For the last few days, I've been biking up north further than I have for a while. It's been
nice. Though I like biking on familiar territory, not least because I know where the bumps are,
the occasional change of scenery is nice, too.
Not that things have changed a whole lot since the last time I'd been biking up in those
parts, but there were a few differences. One thing I'd never noticed before was that
someone had been going around spray-painting "stop vandalism" on things. That seems
like an interesting pastime, but I have to wonder whether this is some new plan instituted
by the municipality or whether some noble-but-perhaps-misguided freelancer has taken to
doing it on his own initiative.
It reminds me a little of a street not so very far from here where the medians have been
landscaped and groomed and covered with free-standing signs informing all within visual
range that the posting of signs is strictly prohibited.
It's very true that the occasional "lose weight/work from home" sign can be unattractive,
but I'm not sure that having twenty times as many "posting of signs is strictly prohibited"
signs of similar attractiveness and proportion is an improvement, at least as far as my
aesthetic instincts are concerned.
But today it's raining and I'm not in a rainy-day-biking mood. I'm also enjoying what is almost
certainly a temporary lull in the latest crisis-of-the-moment in which a fine film distribution
company which has been sitting on the master tapes of a fine feature film for a few perfectly
fine months has suddenly decided that There Are Problems With The Film and that They Must
Be Corrected Immediately.
Watching movies is definitely different when you keep ending up doing it frame-by-frame in an
editing suite. Plot? Was there a plot somewhere? I may not know about that, but I could tell
you a lot about the color shift at timecode 01:21:24:18 where the telecine operator was off a
bit on adjusting the color timing during the "best light" transfer.
It's funny; in science fiction movies, Star Trek, and anything like that, all the aliens and actors
in front of the camera all speak fluent English with a reasonable grasp of contemporary American
slang. Sure makes life easier. What I wish, though, would be if I could say that about more of
the people working *behind* the camera, so many of which seem to have evolved a whole
new language that's theirs and theirs alone.
So far, on the set, I've been able to figure it all out from context. Some directors seem to have
their own technical terms and ways of describing what they want you to do that, as far as I
know, have never been used by anyone else. Maybe that's part of their style; who can say?
In the case of the Problems With The Film (mentioned above; feel free to insert a quick flashback
to four paragraphs up if you like), I've got a list from a very fine film lab of all the problems they
found with the film while giving it a thorough Quality Check. What's slowing me down in figuring
out how fixable they are (and whether or not they should be "fixed"--more about that later) is that the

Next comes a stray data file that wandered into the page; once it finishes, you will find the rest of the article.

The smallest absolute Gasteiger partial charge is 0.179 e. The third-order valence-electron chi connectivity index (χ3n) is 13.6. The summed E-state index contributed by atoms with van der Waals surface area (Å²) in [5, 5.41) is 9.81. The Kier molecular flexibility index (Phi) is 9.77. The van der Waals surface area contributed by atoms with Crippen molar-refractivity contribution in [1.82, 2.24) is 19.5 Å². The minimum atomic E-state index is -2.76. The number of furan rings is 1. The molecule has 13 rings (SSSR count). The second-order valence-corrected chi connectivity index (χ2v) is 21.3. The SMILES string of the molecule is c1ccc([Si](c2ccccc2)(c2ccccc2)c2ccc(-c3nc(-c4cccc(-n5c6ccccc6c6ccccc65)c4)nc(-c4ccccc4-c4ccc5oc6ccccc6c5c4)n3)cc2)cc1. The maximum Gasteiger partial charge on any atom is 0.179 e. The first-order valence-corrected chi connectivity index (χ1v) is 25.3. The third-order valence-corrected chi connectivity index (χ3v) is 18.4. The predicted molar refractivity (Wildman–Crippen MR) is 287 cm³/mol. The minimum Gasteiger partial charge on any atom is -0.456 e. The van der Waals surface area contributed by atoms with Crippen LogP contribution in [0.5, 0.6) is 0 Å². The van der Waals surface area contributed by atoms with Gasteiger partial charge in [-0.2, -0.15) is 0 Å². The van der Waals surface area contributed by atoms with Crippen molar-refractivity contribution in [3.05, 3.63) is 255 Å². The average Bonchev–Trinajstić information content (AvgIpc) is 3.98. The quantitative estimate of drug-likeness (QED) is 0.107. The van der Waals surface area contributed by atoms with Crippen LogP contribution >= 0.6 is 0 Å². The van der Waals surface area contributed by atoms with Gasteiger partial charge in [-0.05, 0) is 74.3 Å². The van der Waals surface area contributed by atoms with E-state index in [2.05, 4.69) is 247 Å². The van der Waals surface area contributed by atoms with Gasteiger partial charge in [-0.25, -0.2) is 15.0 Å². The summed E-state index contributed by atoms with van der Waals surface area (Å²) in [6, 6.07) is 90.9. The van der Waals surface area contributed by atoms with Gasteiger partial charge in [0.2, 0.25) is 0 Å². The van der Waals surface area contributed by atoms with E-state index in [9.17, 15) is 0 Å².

technician has his own personal language for describing defects in the film that, not only have I
never encountered before, they even fail to show up in a single hit when searching on Google.
Now that's an accomplishment. It's hard to come up with a nonsense word that
nobody has ever used on a webpage or document somewhere within Google's reach these days.
Coming up with new technical terms that don't appear anywhere in Google should probably
qualify one for writing a sequel to the Voynich Manuscript.
After a bit of quality time on the phone with said tech at said fine film lab, I've come to
understand his particular take on film terminology and was, in fact, feeling charitable
enough that I removed all instances of ", you idiot" from my response to the list of
Problems Which Must Be Corrected. Not because I agreed with him--the "Problems"
that inspired the ", you idiot" addenda were all the cases where someone was talking
on a phone, intercom, or walkie-talkie and the QC tech had complained that the dialog
of the person being talked to sounded "distorted"...as if, say, that person's voice was
coming over a phone, intercom, or walkie-talkie.
Now, as a matter of policy, if they're paying for it, I'll "correct" whatever a client wants
to have "corrected," no matter how stupid I think it is...but in this case they're *not* paying
for it, so...tough. The people you hear over the phone are just going to keep sounding like
you're hearing them over the phone. But since he was nice enough to explain some of his
more obscure terminological twists, I decided to be nice enough to omit ", you idiot" from
At this point I've gone through it all and am waiting for everybody else involved to take their
time thinking it all through and then decide it's a crisis again. I have digitally
fixed mistakes in movies frame-by-frame before, but I don't enjoy it. As a general rule of
thumb, whenever someone starts to say, "we'll fix it in post" during a production, you should
just hit them with a post. If it's a post that has a "posting of signs is
strictly prohibited" sign on it, so much the better. Good, clean original material is always
better than cleaned-up junk, and the tweaks and adjustments you have to do aren't always
better than the mistakes they're supposed to fix. Kind of like the "post no signs" signs and
spray painting "stop vandalism" across the neighborhood.